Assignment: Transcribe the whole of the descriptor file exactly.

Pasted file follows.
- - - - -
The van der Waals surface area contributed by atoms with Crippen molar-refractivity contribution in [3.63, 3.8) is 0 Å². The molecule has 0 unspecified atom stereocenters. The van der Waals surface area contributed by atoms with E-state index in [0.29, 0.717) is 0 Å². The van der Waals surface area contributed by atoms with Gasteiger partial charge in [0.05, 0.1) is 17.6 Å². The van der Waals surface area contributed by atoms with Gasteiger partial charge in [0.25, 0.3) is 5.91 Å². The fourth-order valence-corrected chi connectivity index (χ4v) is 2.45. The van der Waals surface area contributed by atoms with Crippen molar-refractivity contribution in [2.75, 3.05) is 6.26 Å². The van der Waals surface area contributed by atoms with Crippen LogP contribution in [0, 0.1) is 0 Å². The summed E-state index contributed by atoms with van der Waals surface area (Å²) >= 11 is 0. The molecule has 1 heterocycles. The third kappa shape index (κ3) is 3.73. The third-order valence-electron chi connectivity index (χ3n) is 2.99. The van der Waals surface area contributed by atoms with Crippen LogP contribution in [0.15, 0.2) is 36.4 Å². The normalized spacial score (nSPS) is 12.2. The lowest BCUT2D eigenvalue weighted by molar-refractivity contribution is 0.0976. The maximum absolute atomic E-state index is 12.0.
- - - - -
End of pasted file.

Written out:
The van der Waals surface area contributed by atoms with Crippen molar-refractivity contribution in [3.63, 3.8) is 0 Å². The molecule has 0 unspecified atom stereocenters. The van der Waals surface area contributed by atoms with E-state index in [0.29, 0.717) is 0 Å². The van der Waals surface area contributed by atoms with Gasteiger partial charge in [0.05, 0.1) is 17.6 Å². The van der Waals surface area contributed by atoms with Gasteiger partial charge in [0.25, 0.3) is 5.91 Å². The fourth-order valence-corrected chi connectivity index (χ4v) is 2.45. The van der Waals surface area contributed by atoms with Crippen molar-refractivity contribution in [2.75, 3.05) is 6.26 Å². The van der Waals surface area contributed by atoms with Crippen LogP contribution in [0, 0.1) is 0 Å². The summed E-state index contributed by atoms with van der Waals surface area (Å²) >= 11 is 0. The molecule has 1 heterocycles. The third kappa shape index (κ3) is 3.73. The third-order valence-electron chi connectivity index (χ3n) is 2.99. The van der Waals surface area contributed by atoms with Crippen LogP contribution in [0.15, 0.2) is 36.4 Å². The normalized spacial score (nSPS) is 12.2. The lowest BCUT2D eigenvalue weighted by molar-refractivity contribution is 0.0976. The maximum absolute atomic E-state index is 12.0.